Disorders of the Hypothalamus

Hypothalamic sickness is a condition in which the hypothalamus stops working properly. Many disorders are difficult to pinpoint and diagnose because the hypothalamus plays so many roles in the endocrine system.

The pituitary gland receives instructions from the hypothalamus on how much hormone to release to the rest of the endocrine system. Because it’s difficult for doctors to pinpoint a specific malfunctioning gland, hypothalamic-pituitary problems are sometimes referred to as hypothalamic-pituitary ailments.

Doctors may offer hormone tests to establish the origin of a condition in some cases.

Causes and Risk Factors

Head injuries that injure the hypothalamus are the most common cause of hypothalamic disorders. The hypothalamus can be affected by surgery, radiation, and cancer.

Hypothalamic illness can have a hereditary component in some cases. Kallmann syndrome, for example, causes hypothalamic irregularities in children, such as delayed or absent puberty and a loss of smell.

Prader-Willi Syndrome appears to be genetically connected to hypothalamic dysfunction. A missing chromosome causes low height and hypothalamic malfunction in this syndrome.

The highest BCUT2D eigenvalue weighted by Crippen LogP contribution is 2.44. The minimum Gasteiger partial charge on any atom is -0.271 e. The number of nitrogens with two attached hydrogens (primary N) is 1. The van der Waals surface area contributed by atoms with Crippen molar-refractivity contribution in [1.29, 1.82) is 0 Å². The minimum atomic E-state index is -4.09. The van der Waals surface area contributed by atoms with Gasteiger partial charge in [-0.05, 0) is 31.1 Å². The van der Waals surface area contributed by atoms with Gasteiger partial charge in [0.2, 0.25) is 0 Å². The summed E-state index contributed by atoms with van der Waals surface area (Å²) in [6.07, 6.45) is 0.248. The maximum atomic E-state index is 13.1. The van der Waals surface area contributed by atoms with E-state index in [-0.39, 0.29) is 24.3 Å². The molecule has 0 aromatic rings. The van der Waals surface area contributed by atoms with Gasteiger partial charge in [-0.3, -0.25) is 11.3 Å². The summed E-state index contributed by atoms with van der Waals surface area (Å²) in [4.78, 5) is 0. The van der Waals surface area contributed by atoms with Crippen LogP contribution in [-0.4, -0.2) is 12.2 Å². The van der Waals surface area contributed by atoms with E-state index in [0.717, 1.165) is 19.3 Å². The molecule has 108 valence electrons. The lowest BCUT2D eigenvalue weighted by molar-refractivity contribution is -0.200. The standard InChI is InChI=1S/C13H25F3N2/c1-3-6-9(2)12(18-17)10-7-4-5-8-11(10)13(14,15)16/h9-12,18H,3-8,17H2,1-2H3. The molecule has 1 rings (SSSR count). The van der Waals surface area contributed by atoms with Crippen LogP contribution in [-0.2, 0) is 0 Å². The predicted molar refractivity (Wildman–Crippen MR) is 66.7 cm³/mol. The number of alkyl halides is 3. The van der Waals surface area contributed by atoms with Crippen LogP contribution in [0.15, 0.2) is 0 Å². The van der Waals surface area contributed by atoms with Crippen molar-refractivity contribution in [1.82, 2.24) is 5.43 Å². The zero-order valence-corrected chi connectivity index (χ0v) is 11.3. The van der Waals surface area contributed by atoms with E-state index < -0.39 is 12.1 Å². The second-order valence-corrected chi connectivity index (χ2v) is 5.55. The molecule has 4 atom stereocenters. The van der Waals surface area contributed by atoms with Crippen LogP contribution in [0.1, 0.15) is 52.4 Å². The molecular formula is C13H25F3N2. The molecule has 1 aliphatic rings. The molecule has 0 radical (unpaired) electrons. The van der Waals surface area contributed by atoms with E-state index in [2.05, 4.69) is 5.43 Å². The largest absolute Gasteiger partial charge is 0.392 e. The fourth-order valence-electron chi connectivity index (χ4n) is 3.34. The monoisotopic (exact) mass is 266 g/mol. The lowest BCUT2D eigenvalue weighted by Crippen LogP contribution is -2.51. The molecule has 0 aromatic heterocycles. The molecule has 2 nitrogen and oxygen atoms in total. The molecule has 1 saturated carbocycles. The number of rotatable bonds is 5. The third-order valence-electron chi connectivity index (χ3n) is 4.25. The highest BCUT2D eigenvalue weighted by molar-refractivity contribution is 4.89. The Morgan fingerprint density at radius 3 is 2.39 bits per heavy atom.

The following factors can also cause hypothalamic illness:

  • Bulimia and anorexia.
  • Genetic illnesses create excessive iron buildup in the body.
  • Malnutrition
  • Infections
  • a large amount of blood

Symptoms of Hypothalamus Disorders

Hypothalamic disorders have different symptoms depending on which hormones are lacking.

Symptoms of atypical puberty and growth may appear in children. Adults may have symptoms caused by hormones that their bodies are unable to produce.

There is typically a link between the absence of hormones and the symptoms that they induce in the body. Tumor symptoms include blurred vision, visual loss, and headaches.

Weakness and dizziness are two symptoms of inadequate adrenal function.

Symptoms caused by an overactive thyroid gland include:

  • Sensitivity to heat
  • Anxiety
  • Feeling irritable
  • Mood swings
  • Tiredness and difficulty sleeping
  • Diarrhea
  • Constant thirst
  • Itchiness

Conceptual Questions

Question 1: What is the hypothalamus?